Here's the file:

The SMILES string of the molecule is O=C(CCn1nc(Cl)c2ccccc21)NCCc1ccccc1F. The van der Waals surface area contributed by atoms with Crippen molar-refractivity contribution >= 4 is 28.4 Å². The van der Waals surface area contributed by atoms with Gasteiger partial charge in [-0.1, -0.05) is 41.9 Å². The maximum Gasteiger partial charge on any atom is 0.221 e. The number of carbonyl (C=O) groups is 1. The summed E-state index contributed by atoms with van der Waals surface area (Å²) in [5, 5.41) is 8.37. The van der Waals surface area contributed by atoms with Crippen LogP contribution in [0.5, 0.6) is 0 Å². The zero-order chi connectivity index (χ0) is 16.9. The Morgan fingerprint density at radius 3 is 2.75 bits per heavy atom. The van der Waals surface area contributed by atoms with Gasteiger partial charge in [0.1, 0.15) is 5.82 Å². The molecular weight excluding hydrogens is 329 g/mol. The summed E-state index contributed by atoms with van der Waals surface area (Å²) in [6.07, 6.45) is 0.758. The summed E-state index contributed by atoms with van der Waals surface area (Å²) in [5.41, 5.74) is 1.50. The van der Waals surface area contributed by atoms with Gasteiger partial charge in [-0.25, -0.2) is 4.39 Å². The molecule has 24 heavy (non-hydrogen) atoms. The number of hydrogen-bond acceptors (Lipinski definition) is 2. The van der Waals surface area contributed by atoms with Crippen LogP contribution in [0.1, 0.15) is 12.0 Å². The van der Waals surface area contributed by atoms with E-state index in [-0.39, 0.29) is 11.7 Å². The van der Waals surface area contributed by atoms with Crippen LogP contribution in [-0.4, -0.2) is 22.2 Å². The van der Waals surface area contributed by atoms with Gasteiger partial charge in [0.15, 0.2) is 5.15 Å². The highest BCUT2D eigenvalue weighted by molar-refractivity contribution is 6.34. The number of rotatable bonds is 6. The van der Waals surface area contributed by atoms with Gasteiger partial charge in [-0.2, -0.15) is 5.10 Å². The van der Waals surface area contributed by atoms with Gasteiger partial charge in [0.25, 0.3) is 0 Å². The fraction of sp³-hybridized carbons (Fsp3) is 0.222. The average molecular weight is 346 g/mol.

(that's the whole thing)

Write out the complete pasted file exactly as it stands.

The SMILES string of the molecule is O=C(CCn1nc(Cl)c2ccccc21)NCCc1ccccc1F. The van der Waals surface area contributed by atoms with Crippen molar-refractivity contribution >= 4 is 28.4 Å². The van der Waals surface area contributed by atoms with Gasteiger partial charge in [-0.1, -0.05) is 41.9 Å². The maximum Gasteiger partial charge on any atom is 0.221 e. The number of carbonyl (C=O) groups is 1. The summed E-state index contributed by atoms with van der Waals surface area (Å²) in [5, 5.41) is 8.37. The van der Waals surface area contributed by atoms with Crippen LogP contribution in [0.5, 0.6) is 0 Å². The zero-order chi connectivity index (χ0) is 16.9. The Morgan fingerprint density at radius 3 is 2.75 bits per heavy atom. The van der Waals surface area contributed by atoms with Gasteiger partial charge in [0.1, 0.15) is 5.82 Å². The molecular weight excluding hydrogens is 329 g/mol. The summed E-state index contributed by atoms with van der Waals surface area (Å²) in [6.07, 6.45) is 0.758. The summed E-state index contributed by atoms with van der Waals surface area (Å²) in [5.41, 5.74) is 1.50. The van der Waals surface area contributed by atoms with Gasteiger partial charge in [-0.25, -0.2) is 4.39 Å². The molecule has 24 heavy (non-hydrogen) atoms. The number of hydrogen-bond acceptors (Lipinski definition) is 2. The van der Waals surface area contributed by atoms with Crippen LogP contribution in [0.1, 0.15) is 12.0 Å². The van der Waals surface area contributed by atoms with E-state index in [-0.39, 0.29) is 11.7 Å². The van der Waals surface area contributed by atoms with Crippen LogP contribution in [-0.4, -0.2) is 22.2 Å². The van der Waals surface area contributed by atoms with Gasteiger partial charge in [0.15, 0.2) is 5.15 Å². The highest BCUT2D eigenvalue weighted by molar-refractivity contribution is 6.34. The number of rotatable bonds is 6. The van der Waals surface area contributed by atoms with Gasteiger partial charge in [-0.2, -0.15) is 5.10 Å². The van der Waals surface area contributed by atoms with Gasteiger partial charge in [0.25, 0.3) is 0 Å². The fraction of sp³-hybridized carbons (Fsp3) is 0.222. The average molecular weight is 346 g/mol.